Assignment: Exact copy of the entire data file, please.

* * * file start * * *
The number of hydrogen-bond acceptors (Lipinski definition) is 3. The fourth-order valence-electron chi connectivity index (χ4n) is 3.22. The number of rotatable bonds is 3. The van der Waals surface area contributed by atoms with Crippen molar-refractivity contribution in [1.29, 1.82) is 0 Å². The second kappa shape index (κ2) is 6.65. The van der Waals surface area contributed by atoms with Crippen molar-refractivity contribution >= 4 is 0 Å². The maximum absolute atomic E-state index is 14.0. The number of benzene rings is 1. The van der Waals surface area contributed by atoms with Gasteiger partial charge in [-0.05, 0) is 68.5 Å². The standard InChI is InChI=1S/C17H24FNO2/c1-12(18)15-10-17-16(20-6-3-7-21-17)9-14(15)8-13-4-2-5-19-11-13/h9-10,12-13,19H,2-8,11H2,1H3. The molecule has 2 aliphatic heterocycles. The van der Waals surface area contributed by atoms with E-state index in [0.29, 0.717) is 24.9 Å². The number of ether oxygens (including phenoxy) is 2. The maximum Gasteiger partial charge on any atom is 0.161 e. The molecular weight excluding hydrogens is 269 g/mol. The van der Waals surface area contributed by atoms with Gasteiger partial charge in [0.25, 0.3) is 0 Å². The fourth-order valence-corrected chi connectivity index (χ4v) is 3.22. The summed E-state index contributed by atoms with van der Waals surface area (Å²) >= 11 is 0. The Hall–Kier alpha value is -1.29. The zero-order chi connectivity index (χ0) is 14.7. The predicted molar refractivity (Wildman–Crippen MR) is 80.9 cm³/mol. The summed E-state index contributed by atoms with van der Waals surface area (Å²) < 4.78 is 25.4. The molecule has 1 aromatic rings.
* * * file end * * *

The number of hydrogen-bond acceptors (Lipinski definition) is 3. The fourth-order valence-electron chi connectivity index (χ4n) is 3.22. The number of rotatable bonds is 3. The van der Waals surface area contributed by atoms with Crippen molar-refractivity contribution in [1.29, 1.82) is 0 Å². The second kappa shape index (κ2) is 6.65. The van der Waals surface area contributed by atoms with Crippen molar-refractivity contribution >= 4 is 0 Å². The maximum absolute atomic E-state index is 14.0. The number of benzene rings is 1. The van der Waals surface area contributed by atoms with Gasteiger partial charge in [-0.05, 0) is 68.5 Å². The standard InChI is InChI=1S/C17H24FNO2/c1-12(18)15-10-17-16(20-6-3-7-21-17)9-14(15)8-13-4-2-5-19-11-13/h9-10,12-13,19H,2-8,11H2,1H3. The molecule has 2 aliphatic heterocycles. The van der Waals surface area contributed by atoms with E-state index in [0.29, 0.717) is 24.9 Å². The number of ether oxygens (including phenoxy) is 2. The maximum Gasteiger partial charge on any atom is 0.161 e. The molecular weight excluding hydrogens is 269 g/mol. The van der Waals surface area contributed by atoms with Gasteiger partial charge in [0.25, 0.3) is 0 Å². The fourth-order valence-corrected chi connectivity index (χ4v) is 3.22. The summed E-state index contributed by atoms with van der Waals surface area (Å²) >= 11 is 0. The Hall–Kier alpha value is -1.29. The zero-order chi connectivity index (χ0) is 14.7. The predicted molar refractivity (Wildman–Crippen MR) is 80.9 cm³/mol. The summed E-state index contributed by atoms with van der Waals surface area (Å²) < 4.78 is 25.4. The molecule has 1 aromatic rings.